clark67
29th August 2007, 07:37 PM
Harvey does those growling and barking noise also. He is 16 weeks old and he loves to play rough and tumble with my 14 year old son. It's strange because he only plays this way with him. He seems to know he is not allowed to do it to my daughter (who is younger) or anyone else. He really gets quite loud and I have worried that he is getting angry. When my son stops the play to show me, Harvey just sits and looks at him and gives a little bark to remind him that he's still there and it's still play time.

angie
1st September 2007, 09:48 PM
awwww! my j does this with my 11 year old son too....i get quite envious actually as im not a ruff about on the floor type but its lovely to watch...loads of yips and grrrrs aand open mouths etc but the tail is up wagging like mad and the smile is huge...how could you not tell its just play. :)

tanztanya
2nd September 2007, 09:28 PM
oh it sounds like she just wants to play. cookie does the same thing. When i wake up in the morning and she's all happy she'l start headbutting and play biting my hand and get all excited. ...or if she knows that we are going to have to leave her on her own she'l start jumping up growling to play-bite our hand in order to distract us not to leave lol.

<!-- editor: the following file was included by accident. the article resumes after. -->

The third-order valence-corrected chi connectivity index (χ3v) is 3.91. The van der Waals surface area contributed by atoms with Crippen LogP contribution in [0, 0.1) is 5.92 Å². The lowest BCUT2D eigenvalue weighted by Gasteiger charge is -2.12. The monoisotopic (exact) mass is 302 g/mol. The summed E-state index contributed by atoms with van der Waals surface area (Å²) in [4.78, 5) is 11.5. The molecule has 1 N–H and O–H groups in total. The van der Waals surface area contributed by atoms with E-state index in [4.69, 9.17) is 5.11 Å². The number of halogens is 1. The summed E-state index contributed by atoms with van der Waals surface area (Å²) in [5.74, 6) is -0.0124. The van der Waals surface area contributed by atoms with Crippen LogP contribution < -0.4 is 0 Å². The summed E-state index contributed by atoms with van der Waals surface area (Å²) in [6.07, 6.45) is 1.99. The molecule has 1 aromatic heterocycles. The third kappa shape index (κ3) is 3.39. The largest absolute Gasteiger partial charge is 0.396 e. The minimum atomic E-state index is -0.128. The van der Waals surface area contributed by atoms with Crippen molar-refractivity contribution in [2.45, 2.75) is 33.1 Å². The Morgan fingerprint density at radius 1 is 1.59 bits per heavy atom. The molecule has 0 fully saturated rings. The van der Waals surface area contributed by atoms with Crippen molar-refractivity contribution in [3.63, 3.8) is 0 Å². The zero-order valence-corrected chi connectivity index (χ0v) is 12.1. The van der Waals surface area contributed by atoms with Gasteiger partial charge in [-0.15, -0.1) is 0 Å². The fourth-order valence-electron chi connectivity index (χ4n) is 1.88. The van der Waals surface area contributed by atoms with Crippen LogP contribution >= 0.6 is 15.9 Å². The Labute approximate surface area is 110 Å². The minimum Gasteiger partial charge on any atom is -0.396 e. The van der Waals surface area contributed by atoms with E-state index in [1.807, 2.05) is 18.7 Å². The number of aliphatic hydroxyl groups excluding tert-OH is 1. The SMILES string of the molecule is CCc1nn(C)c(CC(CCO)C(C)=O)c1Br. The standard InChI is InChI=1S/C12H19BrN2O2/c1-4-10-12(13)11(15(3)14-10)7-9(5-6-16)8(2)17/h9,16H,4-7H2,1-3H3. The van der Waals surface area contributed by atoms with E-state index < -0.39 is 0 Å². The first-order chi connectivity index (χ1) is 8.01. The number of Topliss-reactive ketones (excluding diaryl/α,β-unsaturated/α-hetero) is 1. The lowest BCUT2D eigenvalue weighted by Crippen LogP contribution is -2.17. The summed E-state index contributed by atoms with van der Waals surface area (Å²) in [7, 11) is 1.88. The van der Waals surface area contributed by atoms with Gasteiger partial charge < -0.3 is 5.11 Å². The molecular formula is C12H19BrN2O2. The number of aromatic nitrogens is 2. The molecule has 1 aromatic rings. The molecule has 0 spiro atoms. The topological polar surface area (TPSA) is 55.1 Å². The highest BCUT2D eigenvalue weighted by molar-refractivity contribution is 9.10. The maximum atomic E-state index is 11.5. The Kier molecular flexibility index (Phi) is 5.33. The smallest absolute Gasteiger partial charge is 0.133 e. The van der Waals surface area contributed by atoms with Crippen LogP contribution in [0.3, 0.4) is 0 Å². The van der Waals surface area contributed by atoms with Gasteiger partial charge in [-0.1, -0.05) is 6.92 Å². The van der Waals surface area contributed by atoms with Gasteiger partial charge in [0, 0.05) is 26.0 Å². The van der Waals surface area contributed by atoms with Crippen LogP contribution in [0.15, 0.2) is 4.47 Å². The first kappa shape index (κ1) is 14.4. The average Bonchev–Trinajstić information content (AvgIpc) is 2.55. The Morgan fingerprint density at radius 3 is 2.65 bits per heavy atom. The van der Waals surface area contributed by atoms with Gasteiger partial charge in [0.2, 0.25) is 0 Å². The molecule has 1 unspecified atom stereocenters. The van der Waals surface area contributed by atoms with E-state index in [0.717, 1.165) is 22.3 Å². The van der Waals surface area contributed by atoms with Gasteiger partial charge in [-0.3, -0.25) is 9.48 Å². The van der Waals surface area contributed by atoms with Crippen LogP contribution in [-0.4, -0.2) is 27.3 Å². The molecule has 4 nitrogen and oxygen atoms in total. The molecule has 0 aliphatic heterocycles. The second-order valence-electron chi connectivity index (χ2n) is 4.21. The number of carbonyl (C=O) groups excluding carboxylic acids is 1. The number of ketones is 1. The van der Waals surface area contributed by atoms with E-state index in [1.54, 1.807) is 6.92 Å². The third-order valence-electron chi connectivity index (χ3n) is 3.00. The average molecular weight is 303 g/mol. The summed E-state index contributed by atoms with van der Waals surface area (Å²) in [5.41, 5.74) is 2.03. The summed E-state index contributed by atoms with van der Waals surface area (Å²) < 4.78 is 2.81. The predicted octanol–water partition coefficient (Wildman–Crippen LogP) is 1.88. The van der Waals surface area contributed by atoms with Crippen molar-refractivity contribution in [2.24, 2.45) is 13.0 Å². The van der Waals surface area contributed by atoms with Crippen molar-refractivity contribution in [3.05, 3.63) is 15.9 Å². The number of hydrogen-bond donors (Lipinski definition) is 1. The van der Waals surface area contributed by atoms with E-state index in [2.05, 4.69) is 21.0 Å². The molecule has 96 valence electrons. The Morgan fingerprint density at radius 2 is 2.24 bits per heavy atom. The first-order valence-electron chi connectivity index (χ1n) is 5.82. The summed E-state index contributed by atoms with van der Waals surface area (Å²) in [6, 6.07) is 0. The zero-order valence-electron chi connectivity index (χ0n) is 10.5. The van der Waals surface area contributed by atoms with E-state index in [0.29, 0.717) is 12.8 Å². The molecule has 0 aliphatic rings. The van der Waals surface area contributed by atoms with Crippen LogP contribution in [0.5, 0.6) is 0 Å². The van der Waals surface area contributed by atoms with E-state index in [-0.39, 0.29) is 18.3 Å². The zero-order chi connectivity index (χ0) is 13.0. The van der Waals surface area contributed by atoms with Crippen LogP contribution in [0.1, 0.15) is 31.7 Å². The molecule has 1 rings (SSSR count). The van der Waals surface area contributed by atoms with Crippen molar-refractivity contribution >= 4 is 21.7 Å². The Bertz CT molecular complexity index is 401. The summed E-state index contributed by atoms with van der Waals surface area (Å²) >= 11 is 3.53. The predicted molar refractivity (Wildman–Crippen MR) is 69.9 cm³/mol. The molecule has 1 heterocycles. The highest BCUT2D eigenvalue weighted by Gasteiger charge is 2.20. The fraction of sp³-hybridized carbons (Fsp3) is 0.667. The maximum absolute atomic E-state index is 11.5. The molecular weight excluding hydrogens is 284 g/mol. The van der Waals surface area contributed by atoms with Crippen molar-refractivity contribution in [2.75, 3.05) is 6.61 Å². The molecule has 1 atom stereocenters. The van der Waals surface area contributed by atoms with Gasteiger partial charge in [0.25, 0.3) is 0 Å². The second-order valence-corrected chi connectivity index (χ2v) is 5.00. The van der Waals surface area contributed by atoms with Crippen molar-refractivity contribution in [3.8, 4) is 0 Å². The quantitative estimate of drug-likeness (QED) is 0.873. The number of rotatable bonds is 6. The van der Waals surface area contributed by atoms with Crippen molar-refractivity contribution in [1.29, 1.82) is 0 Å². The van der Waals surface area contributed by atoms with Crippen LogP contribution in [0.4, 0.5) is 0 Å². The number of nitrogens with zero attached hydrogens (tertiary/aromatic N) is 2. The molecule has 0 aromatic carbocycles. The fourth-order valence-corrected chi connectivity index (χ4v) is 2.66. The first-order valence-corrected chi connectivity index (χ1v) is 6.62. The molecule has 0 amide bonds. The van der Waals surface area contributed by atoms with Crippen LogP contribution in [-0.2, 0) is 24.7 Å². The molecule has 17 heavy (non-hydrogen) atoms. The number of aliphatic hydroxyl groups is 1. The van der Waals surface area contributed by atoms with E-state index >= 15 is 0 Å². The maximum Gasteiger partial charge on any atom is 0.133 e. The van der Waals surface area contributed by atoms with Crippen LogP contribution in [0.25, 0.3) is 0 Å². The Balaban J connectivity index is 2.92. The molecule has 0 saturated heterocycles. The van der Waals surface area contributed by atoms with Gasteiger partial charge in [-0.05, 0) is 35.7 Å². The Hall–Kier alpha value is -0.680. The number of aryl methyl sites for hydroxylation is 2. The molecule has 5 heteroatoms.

At first we felt the same, and my mum hated it and was like noo she's angry, but we are all used to it now and cookie happily does the same thing to her toys, goes and beats them up! ....and to think when we rescued her she didnt know how to play. It was actually playing this that helped. If you don't like playing that game (like my mum ..and the dog will know, cos if cookies playing it and my mums goes to her cookie will lick my mums fingers instead of biting) then get a toy and instead of using your hand and the toy 'will come and get her' instead haha. She's a right little bully to her toys now. We say she's going through her second puppiehood now.

Caraline
3rd September 2007, 11:29 AM
Awwww she sounds like a little riot :D Lots of my dogletts have loved growling when they are playing and lots of them loved mouthing my hands. I know some people don't like this, but I've never had a problem with it. It isn't a bad idea to teach them something like "off" so that they don't do this to your visitors. Some people do get very nervous of a mouthy dog, even a little one, so its probably good if you can teach her that maybe it is okay with you, but not with other people.

Lisa_T
3rd September 2007, 12:59 PM
Amber is incredibly vocal when playing- she growls, whines, sings, yips, howls and a combination of the above. Holly is more monotonous- her vocab is restricted to "Now!" and "No!" :lol:. Expressed as either a growl, a high pitched bark, or a normal bark.

Amber is the canine equivalent of a Siamese cat! Much more expressive. As for the mouthing, it may also be her age- I doubt she'd be teething at this late date, but I believe some puppies do go through a real chewing/mouthing stage at this point.